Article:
But how do you track whether any of these efforts are even being noticed? Well, that’s what Thing 22 is all about…alternative metrics!

Check out our video all about exciting analytics and metrics that are easy to use and brilliant at helping you find out what is going on in the online world that’s out there.

Video transcript

Thing 22 activities

Explore the analytics section of your Twitter account. What sort of things did you find out?

Track a URL using TweetReach. Try experimenting using a URL from an existing tweet

Add the Altmetric bookmarklet to your browser and test it out on some academic articles (either your own or from someone…

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Thing 21 – Managing citations

23 Research Things Cambridge

Welcome to Week 8! We’re almost at the end of the programme and this week’s theme is Pulling It All Together.

For Thing 21, we will be looking at managing both your own citations for your research as well as other people’s citations of your own work. First up, we’re looking at managing all those citations of useful resources with one handy tool: Zotero.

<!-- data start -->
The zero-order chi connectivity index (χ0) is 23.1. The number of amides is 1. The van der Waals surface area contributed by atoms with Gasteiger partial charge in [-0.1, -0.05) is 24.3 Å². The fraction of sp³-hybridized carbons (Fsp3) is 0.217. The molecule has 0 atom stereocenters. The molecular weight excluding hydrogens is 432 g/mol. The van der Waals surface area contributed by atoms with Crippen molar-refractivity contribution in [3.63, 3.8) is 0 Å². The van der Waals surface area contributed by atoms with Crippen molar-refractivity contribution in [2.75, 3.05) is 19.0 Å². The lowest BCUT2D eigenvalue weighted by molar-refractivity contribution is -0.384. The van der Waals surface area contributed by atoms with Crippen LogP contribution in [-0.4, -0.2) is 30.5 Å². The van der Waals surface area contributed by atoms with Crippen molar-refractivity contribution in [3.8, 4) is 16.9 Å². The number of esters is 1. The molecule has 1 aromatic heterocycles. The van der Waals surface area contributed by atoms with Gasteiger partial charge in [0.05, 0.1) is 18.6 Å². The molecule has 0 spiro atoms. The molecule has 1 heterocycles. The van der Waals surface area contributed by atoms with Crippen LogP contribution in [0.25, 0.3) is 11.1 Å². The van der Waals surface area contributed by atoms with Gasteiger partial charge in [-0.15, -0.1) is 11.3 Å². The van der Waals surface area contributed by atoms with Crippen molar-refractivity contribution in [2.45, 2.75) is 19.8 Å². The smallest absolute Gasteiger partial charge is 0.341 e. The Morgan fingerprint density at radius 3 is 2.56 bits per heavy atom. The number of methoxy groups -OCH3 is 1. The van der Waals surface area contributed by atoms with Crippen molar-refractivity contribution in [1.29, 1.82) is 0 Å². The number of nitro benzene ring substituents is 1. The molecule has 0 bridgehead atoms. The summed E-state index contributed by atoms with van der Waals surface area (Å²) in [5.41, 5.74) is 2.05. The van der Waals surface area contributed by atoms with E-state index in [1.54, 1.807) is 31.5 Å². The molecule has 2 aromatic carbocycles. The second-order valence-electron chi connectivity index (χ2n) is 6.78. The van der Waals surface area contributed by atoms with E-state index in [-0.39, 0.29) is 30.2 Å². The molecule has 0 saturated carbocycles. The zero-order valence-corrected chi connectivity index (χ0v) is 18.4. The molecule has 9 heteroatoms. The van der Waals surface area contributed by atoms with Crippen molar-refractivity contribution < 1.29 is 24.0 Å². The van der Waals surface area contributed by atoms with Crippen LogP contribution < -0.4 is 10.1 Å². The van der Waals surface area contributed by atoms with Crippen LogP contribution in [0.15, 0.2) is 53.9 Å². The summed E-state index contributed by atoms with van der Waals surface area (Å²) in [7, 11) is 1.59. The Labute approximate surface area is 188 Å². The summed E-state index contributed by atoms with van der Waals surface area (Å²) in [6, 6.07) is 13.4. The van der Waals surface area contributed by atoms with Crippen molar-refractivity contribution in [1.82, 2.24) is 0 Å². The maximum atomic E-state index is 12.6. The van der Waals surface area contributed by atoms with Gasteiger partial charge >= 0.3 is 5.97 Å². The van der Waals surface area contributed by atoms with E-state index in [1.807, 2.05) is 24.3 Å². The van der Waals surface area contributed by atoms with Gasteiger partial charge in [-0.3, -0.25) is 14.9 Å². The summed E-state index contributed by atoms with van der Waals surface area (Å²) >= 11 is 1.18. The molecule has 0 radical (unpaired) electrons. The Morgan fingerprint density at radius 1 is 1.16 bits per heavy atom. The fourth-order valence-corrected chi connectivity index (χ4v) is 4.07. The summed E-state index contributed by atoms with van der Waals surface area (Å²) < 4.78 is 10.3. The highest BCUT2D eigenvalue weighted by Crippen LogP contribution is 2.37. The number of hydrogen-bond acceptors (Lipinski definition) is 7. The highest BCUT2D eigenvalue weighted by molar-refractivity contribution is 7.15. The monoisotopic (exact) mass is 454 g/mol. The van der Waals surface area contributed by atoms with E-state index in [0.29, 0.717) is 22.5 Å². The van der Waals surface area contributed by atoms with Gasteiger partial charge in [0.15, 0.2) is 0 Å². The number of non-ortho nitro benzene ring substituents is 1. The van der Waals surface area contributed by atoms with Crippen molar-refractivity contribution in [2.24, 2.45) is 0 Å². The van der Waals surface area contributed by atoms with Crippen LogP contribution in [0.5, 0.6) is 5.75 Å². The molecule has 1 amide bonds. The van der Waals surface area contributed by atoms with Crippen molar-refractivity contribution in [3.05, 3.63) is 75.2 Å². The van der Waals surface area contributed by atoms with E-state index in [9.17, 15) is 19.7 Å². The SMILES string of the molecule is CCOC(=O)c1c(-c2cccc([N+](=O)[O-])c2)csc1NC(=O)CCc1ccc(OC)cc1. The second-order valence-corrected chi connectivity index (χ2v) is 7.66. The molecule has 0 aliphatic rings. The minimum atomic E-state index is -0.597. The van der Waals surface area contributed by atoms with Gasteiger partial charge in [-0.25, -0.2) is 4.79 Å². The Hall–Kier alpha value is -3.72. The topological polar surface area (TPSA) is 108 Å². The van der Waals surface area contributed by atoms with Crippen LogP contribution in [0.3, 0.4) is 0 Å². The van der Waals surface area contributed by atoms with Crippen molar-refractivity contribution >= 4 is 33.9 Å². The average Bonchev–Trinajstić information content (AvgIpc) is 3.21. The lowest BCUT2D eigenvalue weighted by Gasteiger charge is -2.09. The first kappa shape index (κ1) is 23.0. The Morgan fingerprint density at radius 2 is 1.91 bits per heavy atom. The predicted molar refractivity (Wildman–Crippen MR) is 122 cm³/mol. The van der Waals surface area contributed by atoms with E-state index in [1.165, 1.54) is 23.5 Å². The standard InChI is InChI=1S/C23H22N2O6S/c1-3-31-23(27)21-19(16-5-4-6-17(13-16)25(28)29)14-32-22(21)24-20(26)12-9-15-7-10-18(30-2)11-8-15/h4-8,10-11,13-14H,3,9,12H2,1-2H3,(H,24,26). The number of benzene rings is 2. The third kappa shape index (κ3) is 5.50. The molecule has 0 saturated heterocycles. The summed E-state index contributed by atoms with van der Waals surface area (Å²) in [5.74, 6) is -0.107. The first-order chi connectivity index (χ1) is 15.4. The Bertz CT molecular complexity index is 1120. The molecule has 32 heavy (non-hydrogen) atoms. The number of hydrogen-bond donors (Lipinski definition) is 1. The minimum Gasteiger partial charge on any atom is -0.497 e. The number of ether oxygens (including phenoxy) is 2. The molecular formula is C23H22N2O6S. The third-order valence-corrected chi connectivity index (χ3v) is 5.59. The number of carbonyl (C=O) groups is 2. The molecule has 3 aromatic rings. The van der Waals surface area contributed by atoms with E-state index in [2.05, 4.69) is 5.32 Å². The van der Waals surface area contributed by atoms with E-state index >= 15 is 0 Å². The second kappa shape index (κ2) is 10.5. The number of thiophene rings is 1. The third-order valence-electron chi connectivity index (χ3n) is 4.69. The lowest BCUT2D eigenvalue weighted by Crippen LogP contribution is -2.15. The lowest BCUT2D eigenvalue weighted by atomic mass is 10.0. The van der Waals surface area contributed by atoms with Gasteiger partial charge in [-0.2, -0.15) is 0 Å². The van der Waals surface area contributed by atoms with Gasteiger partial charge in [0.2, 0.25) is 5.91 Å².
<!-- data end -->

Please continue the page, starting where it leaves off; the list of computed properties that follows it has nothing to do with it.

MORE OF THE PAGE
Check out our video on Zotero to find out why using a bibliographic management tool can save you time, stress, and a whole lot of effort.

Video transcript

But what about managing citations of your own work and making sure you get credited appropriately? Well registering for an ORCID is an excellent first step. ORCID (or Open Researcher and Contributor ID) is an alphanumeric code that is unique to you so you don’t have to worry about someone with a similar name to you…

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Thing 19 – Text and Data Mining — 23 Research Things Cambridge

Text and data mining (TDM) is a process through which large amounts of information can be analysed electronically. This allows researchers to work through far more research content than they would ever be able to do manually. Interested and want to learn more? Well check out our brief intro video below and then get cracking […]

via Thing 19 – Text and Data Mining — 23 Research Things Cambridge